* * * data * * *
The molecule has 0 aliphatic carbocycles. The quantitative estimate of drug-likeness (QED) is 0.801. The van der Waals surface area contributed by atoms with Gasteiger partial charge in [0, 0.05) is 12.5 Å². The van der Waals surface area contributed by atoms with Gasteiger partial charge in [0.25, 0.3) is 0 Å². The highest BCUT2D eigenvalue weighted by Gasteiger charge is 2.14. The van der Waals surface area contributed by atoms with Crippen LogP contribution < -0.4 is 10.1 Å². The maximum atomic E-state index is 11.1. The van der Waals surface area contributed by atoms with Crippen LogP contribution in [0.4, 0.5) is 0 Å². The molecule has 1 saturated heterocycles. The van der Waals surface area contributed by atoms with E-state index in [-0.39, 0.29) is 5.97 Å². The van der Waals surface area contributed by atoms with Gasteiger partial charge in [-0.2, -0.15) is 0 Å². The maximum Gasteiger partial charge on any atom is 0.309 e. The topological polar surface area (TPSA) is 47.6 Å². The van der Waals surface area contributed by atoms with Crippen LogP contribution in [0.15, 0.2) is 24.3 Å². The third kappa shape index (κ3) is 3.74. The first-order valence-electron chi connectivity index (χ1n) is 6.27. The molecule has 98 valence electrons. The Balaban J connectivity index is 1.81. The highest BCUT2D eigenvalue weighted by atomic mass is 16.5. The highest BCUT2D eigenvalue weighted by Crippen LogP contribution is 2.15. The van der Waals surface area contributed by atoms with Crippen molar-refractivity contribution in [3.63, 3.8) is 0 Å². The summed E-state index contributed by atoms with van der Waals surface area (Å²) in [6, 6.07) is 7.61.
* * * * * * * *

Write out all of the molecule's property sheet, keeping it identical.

The molecule has 0 aliphatic carbocycles. The quantitative estimate of drug-likeness (QED) is 0.801. The van der Waals surface area contributed by atoms with Gasteiger partial charge in [0, 0.05) is 12.5 Å². The van der Waals surface area contributed by atoms with Gasteiger partial charge in [0.25, 0.3) is 0 Å². The highest BCUT2D eigenvalue weighted by Gasteiger charge is 2.14. The van der Waals surface area contributed by atoms with Crippen LogP contribution < -0.4 is 10.1 Å². The maximum atomic E-state index is 11.1. The van der Waals surface area contributed by atoms with Crippen LogP contribution in [0.4, 0.5) is 0 Å². The molecule has 1 saturated heterocycles. The van der Waals surface area contributed by atoms with E-state index in [-0.39, 0.29) is 5.97 Å². The van der Waals surface area contributed by atoms with Gasteiger partial charge in [-0.2, -0.15) is 0 Å². The maximum Gasteiger partial charge on any atom is 0.309 e. The topological polar surface area (TPSA) is 47.6 Å². The van der Waals surface area contributed by atoms with Crippen LogP contribution in [0.15, 0.2) is 24.3 Å². The third kappa shape index (κ3) is 3.74. The first-order valence-electron chi connectivity index (χ1n) is 6.27. The molecule has 98 valence electrons. The Balaban J connectivity index is 1.81. The highest BCUT2D eigenvalue weighted by atomic mass is 16.5. The highest BCUT2D eigenvalue weighted by Crippen LogP contribution is 2.15. The van der Waals surface area contributed by atoms with Crippen molar-refractivity contribution in [3.63, 3.8) is 0 Å². The summed E-state index contributed by atoms with van der Waals surface area (Å²) in [6, 6.07) is 7.61.